Cerebral performance category score at discharge
Swanson et al.

Florida, USA
Out of hospital cardiac arrests treated by the Evac ambulance service, FloridaRetrospective review 118 cardiac arrests with autopulse used 405 cardiac arrests with manual CPRsurvival to an emergency department with measurable spontaneous pulseRetrospective Small numbers Looking at short term outcome only Poster presentation- exact details of the study unavailable (limited to abstract)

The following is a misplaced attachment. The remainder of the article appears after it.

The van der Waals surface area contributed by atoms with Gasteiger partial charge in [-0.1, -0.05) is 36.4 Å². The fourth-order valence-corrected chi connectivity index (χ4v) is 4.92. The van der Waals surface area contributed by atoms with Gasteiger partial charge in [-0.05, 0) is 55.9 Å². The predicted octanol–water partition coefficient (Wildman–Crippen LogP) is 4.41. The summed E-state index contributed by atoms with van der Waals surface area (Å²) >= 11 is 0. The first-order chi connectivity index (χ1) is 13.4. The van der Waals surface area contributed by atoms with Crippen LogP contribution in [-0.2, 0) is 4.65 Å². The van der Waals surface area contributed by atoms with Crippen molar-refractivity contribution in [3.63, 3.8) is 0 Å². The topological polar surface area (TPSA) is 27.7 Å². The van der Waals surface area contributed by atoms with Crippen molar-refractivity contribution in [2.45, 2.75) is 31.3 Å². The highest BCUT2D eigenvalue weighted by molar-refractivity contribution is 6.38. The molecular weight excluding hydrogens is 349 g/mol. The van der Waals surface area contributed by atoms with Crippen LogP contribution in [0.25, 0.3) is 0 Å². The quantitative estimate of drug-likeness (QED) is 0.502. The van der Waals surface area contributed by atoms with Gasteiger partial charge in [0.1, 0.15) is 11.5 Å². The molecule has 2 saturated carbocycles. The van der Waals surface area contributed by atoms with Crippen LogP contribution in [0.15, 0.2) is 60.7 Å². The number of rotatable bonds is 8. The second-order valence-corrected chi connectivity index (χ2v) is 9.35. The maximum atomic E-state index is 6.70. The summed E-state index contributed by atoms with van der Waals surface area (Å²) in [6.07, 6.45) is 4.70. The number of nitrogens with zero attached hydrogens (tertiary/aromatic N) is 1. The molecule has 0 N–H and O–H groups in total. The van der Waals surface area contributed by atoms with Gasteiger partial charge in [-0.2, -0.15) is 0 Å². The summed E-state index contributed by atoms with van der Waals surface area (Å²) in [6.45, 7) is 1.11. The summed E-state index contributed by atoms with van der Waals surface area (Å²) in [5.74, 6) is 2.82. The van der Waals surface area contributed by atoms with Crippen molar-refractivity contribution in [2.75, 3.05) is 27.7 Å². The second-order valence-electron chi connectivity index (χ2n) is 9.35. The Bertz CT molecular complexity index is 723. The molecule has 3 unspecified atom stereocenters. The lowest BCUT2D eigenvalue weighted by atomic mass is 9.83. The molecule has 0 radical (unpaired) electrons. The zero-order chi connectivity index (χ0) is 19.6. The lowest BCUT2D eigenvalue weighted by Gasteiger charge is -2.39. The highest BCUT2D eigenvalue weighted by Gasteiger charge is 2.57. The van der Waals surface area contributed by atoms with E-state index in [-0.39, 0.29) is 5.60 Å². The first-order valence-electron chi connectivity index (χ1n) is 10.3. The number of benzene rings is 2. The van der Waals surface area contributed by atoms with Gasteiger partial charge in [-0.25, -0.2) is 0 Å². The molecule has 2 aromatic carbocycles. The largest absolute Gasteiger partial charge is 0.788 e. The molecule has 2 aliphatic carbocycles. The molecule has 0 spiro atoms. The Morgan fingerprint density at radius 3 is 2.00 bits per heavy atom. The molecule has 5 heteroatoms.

As shown in the table above there is a limited amount of research available on the use of the Autopulse in a pre-hospital cardiac arrest. Most of the studies are retrospective and have small numbers of patients which makes it very difficult to draw conclusions due to the inherant faults in retrospective reviews. Hallstrom et al.'s multicentre randomised trial was perhaps the best attempt at trying to answer the question. However there were some difficulties associated with this trial- particularly the significant differences in autopulse group who were more likely to receive adrenaline and have longer time intervals to first shock for VF/VT. The study was further complicated by site C changing its initial resus interventions mid way through the trial. This study was halted following interim analysis showing no difference in survival at 4 hours and a significantly worse survival to discharge and overall cerebral performance in the autopulse group. When one analyses the outcome for different types of arrest however the studies show a trend towards increased survival in the asystole and PEA groups when autopulse was used. This effect was significant in two of the retrospective studies and approaching significance in the prospective multicentre trial.